“He has been synonymous with karate for more than four decades now. He has not only excelled himself but more significantly he has spread the flame with his continued coaching to the trainees at the Tai’s Karate Centre. He must be eulogized for his untiring efforts in training thousands of young boys and girls over the years many of whom are now themselves engaged in teaching the game to new students,” Jahangir Moghul, also a famous Rotarian, remarked.

He complimented the Grand Master for continuing to do the job with the same intensity for more than four decades, overcoming various issues with bravery and fortitude.

“It’s quite remarkable that Grand Master Ashraf Tai remains as passionate about the sport of karate as he was at the time of setting up his centre in 1971. He has lost none of his intensity and even today he teaches his trainees with the same level of dedication and commitment as decades ago,” Jahangir Moghul, added.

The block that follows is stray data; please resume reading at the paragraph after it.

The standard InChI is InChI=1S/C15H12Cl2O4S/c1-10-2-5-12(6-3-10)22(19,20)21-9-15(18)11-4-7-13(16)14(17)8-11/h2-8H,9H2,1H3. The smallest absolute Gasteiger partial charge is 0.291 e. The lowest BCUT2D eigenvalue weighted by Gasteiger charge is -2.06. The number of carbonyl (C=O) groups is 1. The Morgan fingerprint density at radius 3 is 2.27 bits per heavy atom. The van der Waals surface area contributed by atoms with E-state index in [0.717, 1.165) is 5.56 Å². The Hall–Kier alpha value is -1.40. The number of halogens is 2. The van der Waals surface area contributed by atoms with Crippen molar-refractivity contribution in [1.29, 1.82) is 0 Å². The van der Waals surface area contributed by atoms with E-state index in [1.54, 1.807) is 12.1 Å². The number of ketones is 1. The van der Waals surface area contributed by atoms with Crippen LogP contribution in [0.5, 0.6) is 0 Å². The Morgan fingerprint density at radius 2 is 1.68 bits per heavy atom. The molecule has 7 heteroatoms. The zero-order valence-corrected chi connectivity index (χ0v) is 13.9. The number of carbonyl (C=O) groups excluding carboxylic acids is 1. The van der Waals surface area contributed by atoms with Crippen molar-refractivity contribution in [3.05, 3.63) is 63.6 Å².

“Such personalities, who are role models for the society, should be promoted and highlighted at every forum. Let the others derive motivation from the likes of him. He thoroughly deserves the accolades coming his way,” the sports patron observed.

It may be recalled Grand Master Ashraf Tai had created a sensation by overpowering Stanley Michael of Malaysia in the final of the Afro-Asia Championship in 1978. He had confirmed his superiority in the continent by outwitting Japan's KohaYash a year later.

After having emerged triumphant in a tournament staged in Sri Lanka in 1980, he had dared fighting the reigning world champion, Don Wilson of the United States of America (USA), in 1981. The creditable performance against the world champion elevated his ranking to the ninth place in the world.

The Grand Master then founded the Pakistan Karate Federation (PKF) and succeeded in having the body affiliated to the Pakistan Olympic Association (POA) as well as the Pakistan Sports Board (PSB).